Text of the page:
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New intentions to do the old boycott of the Olympic Games are starting to emerge; the difference is that, in this particular edition, the boycott is more than justified and noble. Pandemic scandals, China’s dirty games and its expansionist totalitarianism are overshadowing one of the world’s most important events to take place, so far, in Beijing.
180 organizations have called for a boycott of the 2022 Winter Games in protest of gross human rights violations and genocide perpetrated by Xi Jinping’s regime.
“The coalition of groups, mainly regional associations in support of Tibet, Taiwan, the Uyghur community and Hong Kong, said hopes in 2015 that awarding the Games to Beijing would be a catalyst for progress had faded,” The Guardian reported.
“Since then…,” the group explains, “President Xi Jinping has unleashed a relentless crackdown on basic freedoms and human rights.”
The NGO Human Rights Watch criticized the International Olympic Committee, stating that its “failure to publicly confront Beijing’s gross human rights violations makes a mockery of its own commitments and claims that the Olympics are a ‘force for good.'”
However, and perhaps most decisively, the White House stated that they have no plans to boycott the Winter Games in China, where, for some time now, a genocide of Uyghur Muslims and open persecution of any dissenters has been ongoing.
White House spokeswoman Jen Psaki commented, according to Reuters, that “we are not currently talking about changing our position or our plans regarding the Beijing Olympics.” She added that “of course” they are consulting with allies and partners at different levels to flesh out common concerns and establish a shared approach. Nonetheless, there is no current discussion concerning “plans” with China.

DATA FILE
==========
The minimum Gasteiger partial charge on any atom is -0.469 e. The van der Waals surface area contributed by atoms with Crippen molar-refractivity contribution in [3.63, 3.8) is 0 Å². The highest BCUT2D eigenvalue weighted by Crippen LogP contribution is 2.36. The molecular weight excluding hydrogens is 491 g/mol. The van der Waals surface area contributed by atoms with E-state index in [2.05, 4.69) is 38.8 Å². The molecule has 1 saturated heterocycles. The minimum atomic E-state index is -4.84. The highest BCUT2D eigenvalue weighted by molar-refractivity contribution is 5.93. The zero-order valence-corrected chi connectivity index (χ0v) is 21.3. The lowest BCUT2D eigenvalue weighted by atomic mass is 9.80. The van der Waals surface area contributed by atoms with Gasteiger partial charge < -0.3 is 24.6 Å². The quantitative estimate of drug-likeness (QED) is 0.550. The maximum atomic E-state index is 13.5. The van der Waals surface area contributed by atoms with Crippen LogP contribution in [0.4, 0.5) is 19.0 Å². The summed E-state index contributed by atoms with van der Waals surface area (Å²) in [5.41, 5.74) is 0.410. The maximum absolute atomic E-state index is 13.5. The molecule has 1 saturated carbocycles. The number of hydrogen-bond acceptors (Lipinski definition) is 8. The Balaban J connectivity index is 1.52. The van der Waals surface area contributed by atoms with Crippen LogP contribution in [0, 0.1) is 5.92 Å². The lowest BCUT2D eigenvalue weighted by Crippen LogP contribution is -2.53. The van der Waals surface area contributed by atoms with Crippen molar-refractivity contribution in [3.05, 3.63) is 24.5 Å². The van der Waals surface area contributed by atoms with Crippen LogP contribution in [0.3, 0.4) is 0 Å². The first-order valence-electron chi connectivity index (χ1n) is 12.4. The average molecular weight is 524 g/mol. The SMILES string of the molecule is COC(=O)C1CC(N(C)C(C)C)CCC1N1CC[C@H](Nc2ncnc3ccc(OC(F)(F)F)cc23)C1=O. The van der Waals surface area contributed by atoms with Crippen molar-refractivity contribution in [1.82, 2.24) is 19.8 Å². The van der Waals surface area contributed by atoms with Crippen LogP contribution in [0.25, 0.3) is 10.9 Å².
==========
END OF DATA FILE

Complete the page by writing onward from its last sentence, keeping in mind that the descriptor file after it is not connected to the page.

In addition, Psaki resolved to say that they believe the most effective course of action is for the world’s governments and China to engage directly on political and human rights issues.
An independent United Nations panel, Reuters reports, said in 2018 that it had received credible reports that at least one million Uyghurs and other Muslims had been detained in the region bordering Pakistan and Afghanistan. China describes them as “vocational training centers” to stamp out extremism and denies allegations of abuse.
Allegations like this join hundreds more. For example, from El American we have previously reported the testimonies and denunciations of systematic rapes that occur in concentration camps for Uyghurs. Women who are detained by the authorities of the Chinese regime are often raped by two or three men at a time. On several occasions, electrified rods are even inserted into their vaginas.
The key thing is that, as Axios pointed out, even if the world’s democracies could organize a boycott, such a response would highlight the fundamental paradox that China’s global dominance is creating: either participate on China’s terms or retreat to create alternatives that will ultimately be lesser.
“While a full-blown boycott of Beijing 2022 seems unlikely, some Uyghur and Tibetan advocacy groups are joining together to urge a diplomatic boycott of Beijing 2022,” Axios commented.
Apparently, the 2022 Olympics will be held in China, and this will reaffirm Joe Biden’s complicit dealings with the Communist Party, Beijing’s hegemony over the democracies, and denunciations that will likely have no effect.
Rafael Valera, Venezuelan, student of Political Science, political exile in São Paulo, Brazil since 2017 // Rafael Valera, venezolano, es estudiante de Ciencias Políticas y exiliado político en São Paulo, Brasil desde 2017